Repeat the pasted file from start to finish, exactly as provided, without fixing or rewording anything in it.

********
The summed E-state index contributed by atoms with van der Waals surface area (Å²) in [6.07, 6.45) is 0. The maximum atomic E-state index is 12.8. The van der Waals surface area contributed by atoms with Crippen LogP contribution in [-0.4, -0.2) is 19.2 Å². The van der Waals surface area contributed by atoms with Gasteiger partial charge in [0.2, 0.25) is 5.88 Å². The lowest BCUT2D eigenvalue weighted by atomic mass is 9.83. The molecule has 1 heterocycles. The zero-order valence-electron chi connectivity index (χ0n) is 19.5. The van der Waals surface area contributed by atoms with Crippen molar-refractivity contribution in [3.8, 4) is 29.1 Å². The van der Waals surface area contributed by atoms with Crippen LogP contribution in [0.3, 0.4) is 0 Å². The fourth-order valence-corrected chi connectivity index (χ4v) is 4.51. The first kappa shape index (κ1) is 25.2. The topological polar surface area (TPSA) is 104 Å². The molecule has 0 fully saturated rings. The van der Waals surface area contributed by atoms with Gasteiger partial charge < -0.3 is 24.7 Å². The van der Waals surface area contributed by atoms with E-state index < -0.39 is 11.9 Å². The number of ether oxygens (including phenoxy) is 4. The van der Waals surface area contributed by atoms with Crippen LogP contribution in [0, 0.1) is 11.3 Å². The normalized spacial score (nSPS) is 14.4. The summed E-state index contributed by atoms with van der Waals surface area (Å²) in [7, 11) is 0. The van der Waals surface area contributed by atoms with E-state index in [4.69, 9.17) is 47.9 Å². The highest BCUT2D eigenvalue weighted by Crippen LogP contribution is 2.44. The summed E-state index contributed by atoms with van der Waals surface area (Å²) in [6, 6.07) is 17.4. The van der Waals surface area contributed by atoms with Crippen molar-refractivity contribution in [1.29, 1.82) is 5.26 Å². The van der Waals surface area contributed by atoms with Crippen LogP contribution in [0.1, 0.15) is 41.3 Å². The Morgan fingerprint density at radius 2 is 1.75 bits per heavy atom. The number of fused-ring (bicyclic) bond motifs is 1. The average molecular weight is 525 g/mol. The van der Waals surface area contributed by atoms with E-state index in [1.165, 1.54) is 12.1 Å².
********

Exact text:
The summed E-state index contributed by atoms with van der Waals surface area (Å²) in [6.07, 6.45) is 0. The maximum atomic E-state index is 12.8. The van der Waals surface area contributed by atoms with Crippen LogP contribution in [-0.4, -0.2) is 19.2 Å². The van der Waals surface area contributed by atoms with Gasteiger partial charge in [0.2, 0.25) is 5.88 Å². The lowest BCUT2D eigenvalue weighted by atomic mass is 9.83. The molecule has 1 heterocycles. The zero-order valence-electron chi connectivity index (χ0n) is 19.5. The van der Waals surface area contributed by atoms with Crippen molar-refractivity contribution in [3.8, 4) is 29.1 Å². The van der Waals surface area contributed by atoms with Crippen LogP contribution in [0.3, 0.4) is 0 Å². The fourth-order valence-corrected chi connectivity index (χ4v) is 4.51. The first kappa shape index (κ1) is 25.2. The topological polar surface area (TPSA) is 104 Å². The molecule has 0 fully saturated rings. The van der Waals surface area contributed by atoms with Gasteiger partial charge < -0.3 is 24.7 Å². The van der Waals surface area contributed by atoms with E-state index < -0.39 is 11.9 Å². The number of ether oxygens (including phenoxy) is 4. The van der Waals surface area contributed by atoms with Crippen LogP contribution in [0, 0.1) is 11.3 Å². The normalized spacial score (nSPS) is 14.4. The summed E-state index contributed by atoms with van der Waals surface area (Å²) in [7, 11) is 0. The van der Waals surface area contributed by atoms with E-state index in [4.69, 9.17) is 47.9 Å². The highest BCUT2D eigenvalue weighted by Crippen LogP contribution is 2.44. The summed E-state index contributed by atoms with van der Waals surface area (Å²) in [6, 6.07) is 17.4. The van der Waals surface area contributed by atoms with Crippen molar-refractivity contribution in [1.29, 1.82) is 5.26 Å². The van der Waals surface area contributed by atoms with Crippen LogP contribution in [0.1, 0.15) is 41.3 Å². The Morgan fingerprint density at radius 2 is 1.75 bits per heavy atom. The number of fused-ring (bicyclic) bond motifs is 1. The average molecular weight is 525 g/mol. The van der Waals surface area contributed by atoms with E-state index in [1.165, 1.54) is 12.1 Å².